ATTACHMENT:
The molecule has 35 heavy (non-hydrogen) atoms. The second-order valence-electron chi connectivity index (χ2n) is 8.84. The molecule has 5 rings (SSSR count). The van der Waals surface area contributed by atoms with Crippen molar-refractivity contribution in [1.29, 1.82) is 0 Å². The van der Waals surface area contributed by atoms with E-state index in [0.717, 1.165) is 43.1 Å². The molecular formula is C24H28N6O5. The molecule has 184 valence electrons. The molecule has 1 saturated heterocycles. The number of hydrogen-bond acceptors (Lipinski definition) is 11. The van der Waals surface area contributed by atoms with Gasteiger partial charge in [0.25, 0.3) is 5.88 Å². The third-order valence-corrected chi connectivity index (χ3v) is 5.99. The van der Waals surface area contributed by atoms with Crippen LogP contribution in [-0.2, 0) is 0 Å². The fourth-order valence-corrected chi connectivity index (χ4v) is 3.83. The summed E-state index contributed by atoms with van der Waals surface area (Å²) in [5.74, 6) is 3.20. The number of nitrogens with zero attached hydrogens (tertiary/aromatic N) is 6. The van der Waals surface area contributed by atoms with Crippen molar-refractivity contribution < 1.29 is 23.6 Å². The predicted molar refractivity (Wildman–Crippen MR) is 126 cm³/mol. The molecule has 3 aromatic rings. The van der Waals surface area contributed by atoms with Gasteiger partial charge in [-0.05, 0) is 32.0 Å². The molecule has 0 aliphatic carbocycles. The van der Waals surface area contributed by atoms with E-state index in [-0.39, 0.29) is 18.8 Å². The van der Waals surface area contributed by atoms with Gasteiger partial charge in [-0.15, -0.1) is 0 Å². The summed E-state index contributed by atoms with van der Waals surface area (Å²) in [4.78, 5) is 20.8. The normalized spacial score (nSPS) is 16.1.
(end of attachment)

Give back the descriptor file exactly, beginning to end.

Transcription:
The molecule has 35 heavy (non-hydrogen) atoms. The second-order valence-electron chi connectivity index (χ2n) is 8.84. The molecule has 5 rings (SSSR count). The van der Waals surface area contributed by atoms with Crippen molar-refractivity contribution in [1.29, 1.82) is 0 Å². The van der Waals surface area contributed by atoms with E-state index in [0.717, 1.165) is 43.1 Å². The molecular formula is C24H28N6O5. The molecule has 184 valence electrons. The molecule has 1 saturated heterocycles. The number of hydrogen-bond acceptors (Lipinski definition) is 11. The van der Waals surface area contributed by atoms with Gasteiger partial charge in [0.25, 0.3) is 5.88 Å². The third-order valence-corrected chi connectivity index (χ3v) is 5.99. The van der Waals surface area contributed by atoms with Crippen LogP contribution in [-0.2, 0) is 0 Å². The fourth-order valence-corrected chi connectivity index (χ4v) is 3.83. The summed E-state index contributed by atoms with van der Waals surface area (Å²) in [5.74, 6) is 3.20. The number of nitrogens with zero attached hydrogens (tertiary/aromatic N) is 6. The van der Waals surface area contributed by atoms with Crippen molar-refractivity contribution < 1.29 is 23.6 Å². The predicted molar refractivity (Wildman–Crippen MR) is 126 cm³/mol. The molecule has 3 aromatic rings. The van der Waals surface area contributed by atoms with Gasteiger partial charge in [-0.05, 0) is 32.0 Å². The molecule has 0 aliphatic carbocycles. The van der Waals surface area contributed by atoms with E-state index in [-0.39, 0.29) is 18.8 Å². The van der Waals surface area contributed by atoms with Gasteiger partial charge in [-0.15, -0.1) is 0 Å². The summed E-state index contributed by atoms with van der Waals surface area (Å²) in [4.78, 5) is 20.8. The normalized spacial score (nSPS) is 16.1.